Learn how you can “close the loop” in your household food waste stream through food scrap recycling. You’ll keep a significant amount of your waste out of landfills, while reducing emissions that contribute to climate change. Read on to learn more and help make food scrap recycling a reality in your town. Complete the form below to stay informed.
The phrase “throw it away” is no longer applicable on Planet Earth — if it ever was. That’s because there is in fact, no “away”. When our household waste is picked up at the curb, it’s generally landfilled — buried under several feet of earth — where organic waste slowly decomposes. Food waste in particular decomposes anaerobically: without oxygen. That kind of decomposition produces methane, a greenhouse gas that’s 80 times more powerful than CO2 in its first 20 years. Now there’s a way for anyone to “recycle” their food scraps into soil-building compost: it’s called food scrap recycling and it’s already available in Phillipstown. Now residents of Carmel (including Mahopac), Kent, and Putnam Valley are working to bring it to their towns.
Many homeowners are now composting yard and food waste. Coffee grounds, vegetable peelings, and produce that’s no longer fit for consumption can be easily returned to the earth by imitating nature’s cyclical process of decay and regeneration. The finished compost can go right into your garden, providing a free and natural fertilizer. But what to do with cooked grains, dairy and meat products, which can’t go into back yard composters? And not all of us have yards for composting.
Food scrap recycling is a solution that’s becoming available right here in Putnam County. In a nutshell, it’s the commercial composting of food scraps using machinery and processes designed to handle large volumes in a short amount of time. Just like backyard composting, the finished product is a natural soil amendment. Locally, there are commercial composting facilities in Ulster County, and in Ridgefield, Connecticut.
Here’s how it works. Commercial composters, such as Curbside Compost of Ridgefield, pick up food scraps from municipal waste transfer stations and private businesses, and deliver them to their facility where it is mixed with other organic materials, heated, and aerated for the fastest possible aerobic decomposition. The finished, nutrient-rich compost is then sold to farms and garden nurseries, yielding a profit to the composting facility.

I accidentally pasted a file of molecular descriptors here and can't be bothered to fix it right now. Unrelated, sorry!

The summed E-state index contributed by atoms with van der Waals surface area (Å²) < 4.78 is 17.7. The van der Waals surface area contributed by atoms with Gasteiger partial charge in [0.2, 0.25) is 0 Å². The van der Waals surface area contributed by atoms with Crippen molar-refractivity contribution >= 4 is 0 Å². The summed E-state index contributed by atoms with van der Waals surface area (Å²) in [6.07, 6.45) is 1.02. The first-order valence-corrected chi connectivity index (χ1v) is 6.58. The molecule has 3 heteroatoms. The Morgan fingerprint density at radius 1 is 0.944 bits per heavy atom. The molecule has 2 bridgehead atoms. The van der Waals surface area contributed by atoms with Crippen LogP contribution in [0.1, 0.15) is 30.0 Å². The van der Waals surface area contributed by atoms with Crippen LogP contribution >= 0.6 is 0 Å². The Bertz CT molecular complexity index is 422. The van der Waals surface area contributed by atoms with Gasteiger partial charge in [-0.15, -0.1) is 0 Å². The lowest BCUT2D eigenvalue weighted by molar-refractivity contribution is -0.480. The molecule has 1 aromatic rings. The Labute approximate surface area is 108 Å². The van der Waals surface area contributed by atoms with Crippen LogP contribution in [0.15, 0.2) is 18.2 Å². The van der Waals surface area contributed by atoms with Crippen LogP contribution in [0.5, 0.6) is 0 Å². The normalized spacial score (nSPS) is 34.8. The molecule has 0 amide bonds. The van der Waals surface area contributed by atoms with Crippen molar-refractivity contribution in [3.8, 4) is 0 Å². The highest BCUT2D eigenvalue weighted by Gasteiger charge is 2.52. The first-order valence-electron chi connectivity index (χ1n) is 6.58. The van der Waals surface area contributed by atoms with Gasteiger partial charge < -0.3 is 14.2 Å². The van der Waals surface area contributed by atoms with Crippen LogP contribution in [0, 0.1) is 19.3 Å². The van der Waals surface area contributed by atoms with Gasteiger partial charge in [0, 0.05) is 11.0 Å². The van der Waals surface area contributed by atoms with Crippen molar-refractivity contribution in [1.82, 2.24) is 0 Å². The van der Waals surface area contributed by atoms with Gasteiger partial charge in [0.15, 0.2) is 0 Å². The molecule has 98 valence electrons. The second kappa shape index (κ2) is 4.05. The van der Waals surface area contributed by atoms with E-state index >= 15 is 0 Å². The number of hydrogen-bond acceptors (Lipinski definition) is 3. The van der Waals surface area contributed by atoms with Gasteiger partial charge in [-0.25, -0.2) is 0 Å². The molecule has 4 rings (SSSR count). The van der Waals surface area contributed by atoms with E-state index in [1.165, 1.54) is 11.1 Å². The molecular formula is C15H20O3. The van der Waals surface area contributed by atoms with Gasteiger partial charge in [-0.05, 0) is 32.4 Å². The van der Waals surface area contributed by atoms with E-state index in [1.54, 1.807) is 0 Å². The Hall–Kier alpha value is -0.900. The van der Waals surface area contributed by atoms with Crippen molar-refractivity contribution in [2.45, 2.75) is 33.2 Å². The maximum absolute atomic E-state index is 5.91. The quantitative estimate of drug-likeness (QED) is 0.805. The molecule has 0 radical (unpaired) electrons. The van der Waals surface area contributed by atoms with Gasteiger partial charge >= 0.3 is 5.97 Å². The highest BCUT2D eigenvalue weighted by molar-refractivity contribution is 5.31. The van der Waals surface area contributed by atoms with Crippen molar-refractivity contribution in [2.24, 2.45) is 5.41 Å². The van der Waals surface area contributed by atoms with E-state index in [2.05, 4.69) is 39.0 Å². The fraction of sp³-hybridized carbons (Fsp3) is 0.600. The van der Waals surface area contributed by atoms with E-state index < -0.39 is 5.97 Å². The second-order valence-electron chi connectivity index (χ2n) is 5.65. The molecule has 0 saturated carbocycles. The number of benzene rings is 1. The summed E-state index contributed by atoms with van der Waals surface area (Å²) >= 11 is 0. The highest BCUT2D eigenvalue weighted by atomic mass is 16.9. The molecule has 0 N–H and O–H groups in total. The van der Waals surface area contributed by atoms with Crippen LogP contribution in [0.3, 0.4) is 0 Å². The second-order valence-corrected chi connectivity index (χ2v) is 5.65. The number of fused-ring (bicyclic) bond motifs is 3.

Supermarkets, wholesale food distributors, and restaurants can contract with a composter for regular pickup. Many Hudson Valley towns have now made it possible for households to participate. They’ve established food scrap “drop off points” for at convenient locations such as their town hall or highway department parking lot. Last spring, Phllipstown residents Erik Brown and Karen Ertl organized to implement a food scrap recycling pilot program in their town earlier this year.
“The food scrap recycling program is not meant to just provide our residents with another way to dispose of their waste,” said Ertl. “We also want to increase personal awareness about the waste a household generates and to provide options for reducing and recovering food scrap waste before it’s ‘garbage’. Our hope is to work together as a community to continue to reduce our greenhouse gas emissions.”
Phillipstown launched its eight-month pilot program back in May. It was so popular that the town has already decided to make it a permanent program in the coming year. More than 164 households are already participating, and Karen estimates that the town has already diverted 25,600 pounds — nearly 13 tons — of food waste from a landfill!
Take action: Stay up to date on Food Scraps Recycling. Click the button below and complete the special Food Scraps Recycling form. We’ll keep you apprised of food scrap recycling news, and share an invitation to an upcoming food scrap recycling meeting.
Working with Ertl and other Phillipstown volunteers, Sustainable Putnam has begun to organize residents to advocate for food scrap recycling programs in their own towns. We meet regularly via Zoom to share information and discuss ideas to make food scrap recycling a reality everywhere. To date, volunteers from Kent, Carmel (including Mahopac), and Brewster have joined the effort. More volunteers are still needed.